I have what in hindsight are a fond memories (but at the time are slightly anxiety inducing as I mentally scrambled through rusty Italian vocabulary) of lining up at a famous pizza al taglio shop in Rome, eyeing up metres of long, crispy dough making its way out of the oven to be smothered with toppings—from tomato sauce and simple mozzarella to stuffed zucchini flowers and anchovies. As its name suggests, pizza al taglio (by the slice), is meant to be sliced, then eaten out of the hand—preferably, as I did, at the piazza on the steps of a fountain with a Birra Moretti. They usually boast a crispy crust, thin base, and eye-catching array of rotating toppings.
How to make pizza al taglio at home: Make a large batch of pizza dough that you can shape to fit large, rimmed baking sheets. To obtain a truly crispy crust, use the pizza setting on your oven, warm up a pizza stone, or upturn a baking sheet at the bottom of your oven as your DIY stone (like Lisa)! And, since so much of what makes pizza al taglio special are the toppings, see Andreas’ article all about getting out of your pizza box (much more fun visual than comfort zone, right?) and into new ideas. Your tastebuds will thank you, even if the purists won’t.
Where to eat pizza al taglio in Berlin: One of my favorite dough dealers of Berlin is Sironi. They do a daily array of crisp-crusted pizzas by the slice with toppings like Italian sausage and friarielli (rapini) or tender slices of potato and fragrant rosemary.
4. Cauliflower crust pizza
Dubious of efforts to water down perfection, I have not been kind to pizza with a cauliflower crust in the past; I’m sorry. However, my mind’s been changed by Christian’s cheesy cauliflower crust pizza. Look, if you’re looking to cut calories, this recipe is not your solution (although a recent, redemptive study suggests cheese’s unhealthy rep is entirely unfair), as it’s laden with three delicious cheeses—but for the gluten-intolerant, keto-curious, or straight-up cheese hedonists like me, it’s a great one for you. Plus, with shaved asparagus, parsley, and tomatoes on top, it’s like a quaint spring garden on a plate.
How to make cauliflower pizza at home: It pays to use a round pizza pan or a smaller sheet pain to act as a secure mold to keep the crust together; this three cheese cauliflower-crust pizza holds together like an absolute dream.
5. Stuffed crust pizza
Made famous by fast food chains like Pizza Hut, the stuffed crust is an over-the-top pizza flair. It might seem like some kind of industrial, cheesy sleight of hand, but it’s very easy to recreate at home.
How to make a stuffed crust pizza at home:1. Shape your pizza slightly larger than usual to allow for the stuffed crust.
2. Create a border of cheese using pre-bought mozzarella cheese sticks or by squeezing and shaping room temperature shredded mozzarella into a cheesy halo around your pizza.
3. Fold the edge of the pizza up and over the cheese and seal very tightly to create your crust. Top your pizza with desired toppings and bake immediately. Voila!
6. Sourdough pizza
Adding sourdough to your pizza adds flavor and extra pillowiness to the crust. When making sourdough pizza at home, you can omit the yeast and rely entirely on your starter to act as the dough leavener. There are various recipes, out there: some recipes (like this one from The New York Times) use a mixture of yeast and sourdough starter, while others (like this BBC Good Food recipe) simply use a basic sourdough bread recipe as their base.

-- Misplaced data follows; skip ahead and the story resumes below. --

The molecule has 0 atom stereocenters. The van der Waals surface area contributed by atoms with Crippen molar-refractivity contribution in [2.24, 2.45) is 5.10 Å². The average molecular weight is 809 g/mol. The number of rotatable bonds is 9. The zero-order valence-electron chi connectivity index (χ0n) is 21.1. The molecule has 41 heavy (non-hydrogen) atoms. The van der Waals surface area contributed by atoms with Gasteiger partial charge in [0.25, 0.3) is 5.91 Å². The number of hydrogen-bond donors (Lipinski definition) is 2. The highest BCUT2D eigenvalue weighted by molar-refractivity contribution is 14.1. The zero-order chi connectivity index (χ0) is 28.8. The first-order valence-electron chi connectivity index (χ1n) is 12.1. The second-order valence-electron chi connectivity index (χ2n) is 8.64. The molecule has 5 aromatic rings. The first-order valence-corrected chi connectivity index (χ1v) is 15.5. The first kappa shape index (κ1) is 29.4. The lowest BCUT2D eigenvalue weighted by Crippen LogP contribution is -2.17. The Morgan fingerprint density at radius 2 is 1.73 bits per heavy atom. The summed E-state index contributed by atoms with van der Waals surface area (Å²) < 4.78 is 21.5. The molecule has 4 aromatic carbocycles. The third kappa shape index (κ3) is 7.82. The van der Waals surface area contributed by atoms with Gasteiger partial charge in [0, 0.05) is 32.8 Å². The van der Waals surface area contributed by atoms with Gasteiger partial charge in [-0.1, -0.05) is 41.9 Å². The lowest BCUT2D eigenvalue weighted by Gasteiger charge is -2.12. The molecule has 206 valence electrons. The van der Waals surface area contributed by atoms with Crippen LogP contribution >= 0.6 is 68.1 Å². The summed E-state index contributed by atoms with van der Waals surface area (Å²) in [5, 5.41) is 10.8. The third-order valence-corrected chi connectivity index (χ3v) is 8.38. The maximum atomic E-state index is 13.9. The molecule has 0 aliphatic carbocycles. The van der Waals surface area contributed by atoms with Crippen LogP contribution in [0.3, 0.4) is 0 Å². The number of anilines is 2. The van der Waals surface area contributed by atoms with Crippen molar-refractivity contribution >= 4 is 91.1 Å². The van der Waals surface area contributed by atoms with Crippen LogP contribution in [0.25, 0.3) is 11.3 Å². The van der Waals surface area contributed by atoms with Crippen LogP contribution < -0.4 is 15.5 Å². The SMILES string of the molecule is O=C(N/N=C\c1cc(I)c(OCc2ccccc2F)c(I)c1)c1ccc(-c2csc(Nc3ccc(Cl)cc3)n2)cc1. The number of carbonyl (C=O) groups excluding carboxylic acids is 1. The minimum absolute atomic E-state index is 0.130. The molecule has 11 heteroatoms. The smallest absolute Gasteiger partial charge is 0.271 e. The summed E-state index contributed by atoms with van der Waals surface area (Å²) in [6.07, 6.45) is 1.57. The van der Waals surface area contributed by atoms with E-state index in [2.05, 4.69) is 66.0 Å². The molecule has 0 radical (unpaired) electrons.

Where to eat sourdough pizza in Berlin: Most highly-rated for sourdough pizza among our team were Neukölln’s Gazzo (who also made a name for themselves with their buffalo-milk soft serve ice cream drizzled with olive oil) and Prenzlauer Berg’s Estelle, who make pizzas with unexpected toppings like charred cabbage (it works, trust me!) Both have many vegan and vegetarian options as well.
What’s the difference between pizza and focaccia? The general answer is that pizza dough uses less yeast than focaccia—but this rule of thumb doesn’t especially apply if you think of thin, olive-oily Ligurian focaccia (my favorite!) or a heighty deep-dish pizza. So I’d vouch that—while the yeasted doughs themselves are similar, focaccia is baked more like bread with an all over, golden crust and less toppings; sometimes none at all.
How to make focaccia at home:
– Try a decorative garden focaccia
– Make an onion focaccia
– Go for this focaccia topped with sausage, rosemary, and potato
Where to eat focaccia in Berlin: Again, the answer here has to be Sironi, who make what is possibly my favorite focaccia ever—crispy on the outside, chewy on the inside, and oily enough to make a paper bag a window, dotted with hollows housing anything from rosemary to nuggets of potato to stracchino cheese, or spread simply with a herby tomato sauce. Perfection in dough.
8. Skillet pizza
Cooking pizza in a skillet helps attain a crispy, puffy pizza at home. Not only is it a helpful mold, but a cast iron pan is a great conductor of heat that can withstand the highest of oven temperatures and insulate your dough so it can rise up!
How to make skillet pizza at home:
Try this copycat Pizza Hut peperoni skillet pizza or make a delicious, vegetarian, onion and fennel pizza. If you have a bit more time and are into trying something trendy, make Devan’s confabulation of the viral pizza babka, comes twisted up into a thick round similar to Chicago deep dish, plus uses American-style “supreme” toppings.
So many styles, so little time: More 'pizzas' from around the world
For some, the definition of pizza may be limited to Naples alone, but for others, pizza is the most useful, all-purpose demarcation for any dough plus topping combo the world over. So, leading with that looser definition, there are so many more pizza styles of the world to eat and love. Here are some to get cooking!
— Tarte flambee (try the classic recipe from Alsace, or a version with swiss chard and bacon, or a gorgonzola and pear creation).
— Lahmacun, also known as Turkish pizza. Try this recipe!
— Lebanese manakish, like this recipe with za’atar and cheese.
— Georgian “pizza”, like cheese and egg-filled khachapuri.
Berlin Pizza Map: The Very Best Pizza, According to Our Team
Do you have a favorite style of pizza? Or another pizzeria in Berlin you’d love to recommend? Get chatting and exchange your thoughts in the comments below!
Published on 17. April 2021